You will never stay up late talking to your friends or have a bonfire on a summer night.

You won't laugh until you cry again, or dance around and be silly.

You won't go on another adventure. You won't drive around under the moonlight and stars.

They'll miss you. They'll cry.

You won't fight with your siblings only to make up minutes later and laugh about it.

You won't get to interrogate your sister's fiancé when the time comes.

You won't be there to wipe away your mother's tears when she finds out that you're gone.

You won't be able to hug the ones that love you while they're waiting to wake up from the nightmare that had become their reality.

You won't be at your grandparents funeral, speaking about the good things they did in their life.

Instead, they will be at yours.

You won't find your purpose in life, the love of your life, get married or raise a family.

You won't celebrate another Christmas, Easter or birthday.

You won't turn another year older.

You will never see the places you've always dreamed of seeing.

You will not allow yourself the opportunity to get help.

This will be the last sunset you see.

You'll never see the sky change from a bright blue to purples, pinks, oranges, and yellows meshing together over the landscape again.

If the light has left your eyes and all you see is the darkness, know that it can get better. Let yourself get better.

This is what you will miss if you leave the world today.

This is who will care about you when you are gone.

You can change lives. But I hope it's not at the expense of yours.

We care. People care.

Don't let today be the end.

You don't have to live forever sad. You can be happy. It's not wrong to ask for help.

Thank you for staying. Thank you for fighting.

Suicide is a real problem that no one wants to talk about. I'm sure you're no different. But we need to talk about it. There is no difference between being suicidal and committing suicide. If someone tells you they want to kill themselves, do not think they won't do it. Do not just tell them, “Oh you'll be fine." Because when they aren't, you will wonder what you could have done to help. Sit with them however long you need to and tell them it will get better. Talk to them about their problems and tell them there is help. Be the help. Get them assistance. Remind them of all the things they will miss in life.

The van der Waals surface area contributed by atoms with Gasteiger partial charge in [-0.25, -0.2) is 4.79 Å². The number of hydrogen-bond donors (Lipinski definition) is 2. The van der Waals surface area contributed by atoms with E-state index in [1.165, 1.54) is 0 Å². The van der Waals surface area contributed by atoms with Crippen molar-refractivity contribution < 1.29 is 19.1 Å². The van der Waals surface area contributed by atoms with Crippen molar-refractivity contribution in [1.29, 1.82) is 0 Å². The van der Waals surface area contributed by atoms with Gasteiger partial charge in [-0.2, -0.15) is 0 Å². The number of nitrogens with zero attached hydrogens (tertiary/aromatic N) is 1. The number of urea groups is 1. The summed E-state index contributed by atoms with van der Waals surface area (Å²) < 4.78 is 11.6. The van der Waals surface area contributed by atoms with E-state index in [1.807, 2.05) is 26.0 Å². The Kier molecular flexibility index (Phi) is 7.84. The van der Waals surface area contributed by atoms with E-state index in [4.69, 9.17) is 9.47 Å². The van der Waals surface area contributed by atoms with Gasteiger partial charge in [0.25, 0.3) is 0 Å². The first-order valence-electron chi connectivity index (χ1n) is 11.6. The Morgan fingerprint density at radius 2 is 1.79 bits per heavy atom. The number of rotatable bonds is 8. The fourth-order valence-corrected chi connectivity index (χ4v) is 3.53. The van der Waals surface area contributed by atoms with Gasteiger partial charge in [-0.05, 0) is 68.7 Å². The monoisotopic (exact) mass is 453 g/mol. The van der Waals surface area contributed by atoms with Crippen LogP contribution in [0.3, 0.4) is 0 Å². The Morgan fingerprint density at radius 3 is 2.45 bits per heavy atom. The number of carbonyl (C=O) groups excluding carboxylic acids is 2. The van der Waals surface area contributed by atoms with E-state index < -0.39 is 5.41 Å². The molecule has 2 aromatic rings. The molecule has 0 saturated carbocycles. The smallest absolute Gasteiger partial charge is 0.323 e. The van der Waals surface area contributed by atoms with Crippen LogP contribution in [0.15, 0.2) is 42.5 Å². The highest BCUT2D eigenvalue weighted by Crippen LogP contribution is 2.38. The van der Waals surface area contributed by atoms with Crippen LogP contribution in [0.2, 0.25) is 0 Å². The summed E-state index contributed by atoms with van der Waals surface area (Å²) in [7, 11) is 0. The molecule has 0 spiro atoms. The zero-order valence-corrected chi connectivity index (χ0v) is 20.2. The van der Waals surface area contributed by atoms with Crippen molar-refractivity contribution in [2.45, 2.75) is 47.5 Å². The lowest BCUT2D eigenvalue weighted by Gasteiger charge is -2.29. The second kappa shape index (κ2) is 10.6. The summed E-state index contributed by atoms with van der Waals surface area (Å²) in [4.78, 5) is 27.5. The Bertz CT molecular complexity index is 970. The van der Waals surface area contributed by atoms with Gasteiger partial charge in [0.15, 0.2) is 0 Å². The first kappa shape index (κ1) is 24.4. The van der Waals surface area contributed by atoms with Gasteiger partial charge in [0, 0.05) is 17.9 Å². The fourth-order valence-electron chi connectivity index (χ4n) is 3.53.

If you or someone you know is experiencing suicidal thoughts, call the National Suicide Prevention Hotline — 1-800-273-8255

Cover Image Credit: Brittani Norman

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If You Went To Elementary School In The Early 2000s, These 20 Things Will Bring You Back

We may have grown up with technology, but our childhoods were a much simpler time.


Early 2000's kids grew up in a special period of time; during the rapid rise of modern technology. Many of us went through elementary school without smartboards and not having any sort of computer at home, then graduated high school only six years later with an iPhone in our pockets and not having opened a book in who knows how long. Enjoy some early 2000's nostalgia from a simpler time.

1. Class pictures


Do these still exist? Probably, but as a lifetime lover of fashion this was easily one of my most favorite days of the school year.

2. Carpet squares